- Provider network: If you don’t like the doctors and hospitals in your PPO plan’s preferred provider network, you do have the choice to go anywhere you want for your health care, as long as you don’t mind paying more out-of-pocket for it. Under an HMO plan, you typically do not have an option to use an out-of-network provider (except for urgent or emergency care) unless you are prepared to pay the full cost for your treatment.
What is a PFFS plan**?
Private fee-for-service (PFFS) plans work a bit differently than the other two types of Medicare Advantage plans. Under a PFFS plan, you can get your health care from any provider who will accept the terms of your plan. The PFFS plan establishes the amount it will pay for any particular type of service and the amount you must pay for that service. A provider can choose to accept or reject the payment amount of the PPFS plan.
There is no mandate to choose a primary care doctor or get a referral for any specialist care, but it’s important to note that providers, even those who participate with Medicare, are not required to accept the terms of your PFFS plan. In fact, if you choose a PFFS plan, you should contact your provider every time before you get health care services to verify your plan will be accepted—even if you’ve used that provider in the past. There is no guarantee that the provider you choose will accept your plan terms.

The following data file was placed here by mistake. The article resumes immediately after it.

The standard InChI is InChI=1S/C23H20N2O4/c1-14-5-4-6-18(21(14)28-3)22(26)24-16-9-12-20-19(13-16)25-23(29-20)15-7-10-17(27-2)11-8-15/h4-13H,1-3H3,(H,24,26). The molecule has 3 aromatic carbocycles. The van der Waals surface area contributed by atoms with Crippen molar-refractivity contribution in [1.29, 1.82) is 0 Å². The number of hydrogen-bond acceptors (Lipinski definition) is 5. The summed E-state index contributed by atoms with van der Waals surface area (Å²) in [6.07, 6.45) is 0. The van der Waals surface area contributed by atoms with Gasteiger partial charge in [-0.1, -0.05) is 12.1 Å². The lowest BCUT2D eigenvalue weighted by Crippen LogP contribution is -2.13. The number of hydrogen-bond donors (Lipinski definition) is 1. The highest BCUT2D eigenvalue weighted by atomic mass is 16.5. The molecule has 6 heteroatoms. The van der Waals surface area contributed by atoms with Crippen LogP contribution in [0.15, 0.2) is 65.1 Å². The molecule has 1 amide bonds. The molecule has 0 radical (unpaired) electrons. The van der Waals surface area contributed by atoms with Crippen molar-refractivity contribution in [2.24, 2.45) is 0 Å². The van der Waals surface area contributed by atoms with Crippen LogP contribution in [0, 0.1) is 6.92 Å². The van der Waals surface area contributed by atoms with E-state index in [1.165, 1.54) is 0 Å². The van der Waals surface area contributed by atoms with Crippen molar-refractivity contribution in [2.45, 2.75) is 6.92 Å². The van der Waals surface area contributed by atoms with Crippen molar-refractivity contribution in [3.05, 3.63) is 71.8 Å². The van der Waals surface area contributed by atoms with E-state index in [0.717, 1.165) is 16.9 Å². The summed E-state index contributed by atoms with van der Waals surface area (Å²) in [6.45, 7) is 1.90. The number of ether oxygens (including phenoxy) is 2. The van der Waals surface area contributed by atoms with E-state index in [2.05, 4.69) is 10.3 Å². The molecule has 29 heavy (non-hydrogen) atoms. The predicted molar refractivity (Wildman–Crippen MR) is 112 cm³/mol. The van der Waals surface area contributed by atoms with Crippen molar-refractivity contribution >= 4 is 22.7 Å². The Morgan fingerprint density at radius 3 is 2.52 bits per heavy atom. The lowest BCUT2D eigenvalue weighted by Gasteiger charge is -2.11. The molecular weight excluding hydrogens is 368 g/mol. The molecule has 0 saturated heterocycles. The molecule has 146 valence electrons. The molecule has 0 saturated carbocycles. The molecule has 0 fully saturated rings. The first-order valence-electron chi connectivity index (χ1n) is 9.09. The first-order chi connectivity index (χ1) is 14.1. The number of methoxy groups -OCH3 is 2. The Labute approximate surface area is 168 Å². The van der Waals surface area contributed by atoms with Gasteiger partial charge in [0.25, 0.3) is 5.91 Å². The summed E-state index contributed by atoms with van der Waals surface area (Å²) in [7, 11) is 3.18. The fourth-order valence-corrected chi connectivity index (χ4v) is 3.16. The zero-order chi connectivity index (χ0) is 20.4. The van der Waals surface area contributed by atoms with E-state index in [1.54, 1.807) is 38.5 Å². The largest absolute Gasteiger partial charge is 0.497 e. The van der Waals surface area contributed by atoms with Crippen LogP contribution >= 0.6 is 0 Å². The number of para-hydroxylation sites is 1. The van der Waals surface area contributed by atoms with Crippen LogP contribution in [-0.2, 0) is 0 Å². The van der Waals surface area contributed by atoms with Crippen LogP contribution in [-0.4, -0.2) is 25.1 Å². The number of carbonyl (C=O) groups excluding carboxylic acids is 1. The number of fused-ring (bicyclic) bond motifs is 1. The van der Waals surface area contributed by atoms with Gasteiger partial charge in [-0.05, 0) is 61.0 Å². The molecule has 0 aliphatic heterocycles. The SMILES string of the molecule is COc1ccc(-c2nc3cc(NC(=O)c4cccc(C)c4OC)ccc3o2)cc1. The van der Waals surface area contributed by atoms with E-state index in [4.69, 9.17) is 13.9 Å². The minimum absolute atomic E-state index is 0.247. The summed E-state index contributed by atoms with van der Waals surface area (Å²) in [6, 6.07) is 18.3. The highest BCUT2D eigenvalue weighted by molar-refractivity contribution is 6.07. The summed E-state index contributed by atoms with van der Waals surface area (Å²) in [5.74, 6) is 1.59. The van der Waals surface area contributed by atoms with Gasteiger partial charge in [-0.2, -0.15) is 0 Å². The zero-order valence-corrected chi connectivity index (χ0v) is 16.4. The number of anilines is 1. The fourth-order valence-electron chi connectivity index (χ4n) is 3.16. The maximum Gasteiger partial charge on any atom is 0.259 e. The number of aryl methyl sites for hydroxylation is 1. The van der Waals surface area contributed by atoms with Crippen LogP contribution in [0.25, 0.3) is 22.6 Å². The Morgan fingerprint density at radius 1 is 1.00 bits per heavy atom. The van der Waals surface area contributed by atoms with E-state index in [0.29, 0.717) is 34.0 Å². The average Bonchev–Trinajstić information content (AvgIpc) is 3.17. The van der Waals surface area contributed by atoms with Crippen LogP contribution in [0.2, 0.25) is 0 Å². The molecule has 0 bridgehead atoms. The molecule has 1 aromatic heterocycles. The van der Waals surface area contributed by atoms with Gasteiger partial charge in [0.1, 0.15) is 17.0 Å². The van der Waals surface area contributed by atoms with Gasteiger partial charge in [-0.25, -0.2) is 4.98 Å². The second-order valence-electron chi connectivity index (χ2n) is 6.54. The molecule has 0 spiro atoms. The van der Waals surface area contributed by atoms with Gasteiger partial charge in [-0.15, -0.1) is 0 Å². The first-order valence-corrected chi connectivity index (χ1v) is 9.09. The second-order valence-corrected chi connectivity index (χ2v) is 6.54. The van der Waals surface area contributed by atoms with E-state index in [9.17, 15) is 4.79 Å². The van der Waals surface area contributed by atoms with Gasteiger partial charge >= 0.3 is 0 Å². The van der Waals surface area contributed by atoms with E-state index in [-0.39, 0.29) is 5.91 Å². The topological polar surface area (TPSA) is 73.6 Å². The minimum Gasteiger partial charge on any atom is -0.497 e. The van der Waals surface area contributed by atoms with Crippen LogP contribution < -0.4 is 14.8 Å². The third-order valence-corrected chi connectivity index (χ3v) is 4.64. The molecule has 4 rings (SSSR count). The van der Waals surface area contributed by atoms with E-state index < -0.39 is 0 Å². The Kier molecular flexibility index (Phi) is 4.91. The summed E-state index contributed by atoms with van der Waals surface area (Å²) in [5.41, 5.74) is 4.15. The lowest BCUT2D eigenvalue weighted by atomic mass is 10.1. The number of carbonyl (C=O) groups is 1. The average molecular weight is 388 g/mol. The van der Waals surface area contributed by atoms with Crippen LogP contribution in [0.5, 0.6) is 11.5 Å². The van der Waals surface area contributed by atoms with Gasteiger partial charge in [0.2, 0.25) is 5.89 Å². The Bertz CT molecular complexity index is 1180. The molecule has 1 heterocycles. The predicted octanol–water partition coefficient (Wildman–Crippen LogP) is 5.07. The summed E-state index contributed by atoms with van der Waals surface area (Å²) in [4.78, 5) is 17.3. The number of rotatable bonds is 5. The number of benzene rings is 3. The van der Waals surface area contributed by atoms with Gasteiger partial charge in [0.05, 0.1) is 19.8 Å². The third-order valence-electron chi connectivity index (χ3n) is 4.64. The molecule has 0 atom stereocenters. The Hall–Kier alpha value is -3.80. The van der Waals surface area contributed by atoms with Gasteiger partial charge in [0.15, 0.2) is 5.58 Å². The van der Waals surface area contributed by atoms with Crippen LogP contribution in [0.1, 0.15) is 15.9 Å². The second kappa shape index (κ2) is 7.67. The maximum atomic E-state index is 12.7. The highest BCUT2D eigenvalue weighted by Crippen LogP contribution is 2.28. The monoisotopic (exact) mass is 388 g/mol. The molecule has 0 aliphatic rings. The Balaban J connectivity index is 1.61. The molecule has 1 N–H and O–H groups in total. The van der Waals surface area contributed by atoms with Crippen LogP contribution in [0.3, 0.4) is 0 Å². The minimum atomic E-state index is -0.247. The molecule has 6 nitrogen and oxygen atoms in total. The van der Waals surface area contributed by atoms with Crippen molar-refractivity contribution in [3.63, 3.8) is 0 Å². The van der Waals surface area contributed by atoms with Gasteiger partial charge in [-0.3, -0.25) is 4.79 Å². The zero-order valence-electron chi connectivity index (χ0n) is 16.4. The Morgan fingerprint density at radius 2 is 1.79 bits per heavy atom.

Some, but not all, PFFS plans contract with a network of providers who will agree to accept your plan terms and see you any time you need care, even if you’ve never been a patient before.
Note, however, that if you need emergency care, you cannot be refused treatment even if the doctor or hospital would not otherwise accept your plan.
PFFS plans may or may not include Part D prescription drug coverage. If your plan does not, you can always enroll in a stand-alone Medicare Part D Prescription Drug Plan to complement your plan.
What are the main differences between PFFS vs PPO plans?
PPO and PFFS plans are actually quite different, with some of the key considerations being:
- Provider network: A PFFS plan may or may not have a provider network that agrees to see you when you need medical care. A PPO plan, on the other hand, will generally have a network that you can use to save money out-of-pocket.
- Prescription drugs coverage: Most PPO plans include Part D coverage for prescription drugs. This coverage may or may not be included in a PFFS plan.
Still have questions about HMO vs PPO or PFFS vs PPO?
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*Out-of-network/non-contracted providers are under no obligation to treat Preferred Provider Organization (PPO) plan members, except in emergency situations. For a decision about whether we will cover an out-of-network service, we encourage you or your provider to ask us for a pre-service organization determination before you receive the service. Please call our customer service number or see your Evidence of Coverage for more information, including the cost-sharing that applies to out-of-network services.
A Private Fee-for-Service plan is not Medicare supplement insurance. Providers who do not contract with our plan are not required to see you except in an emergency.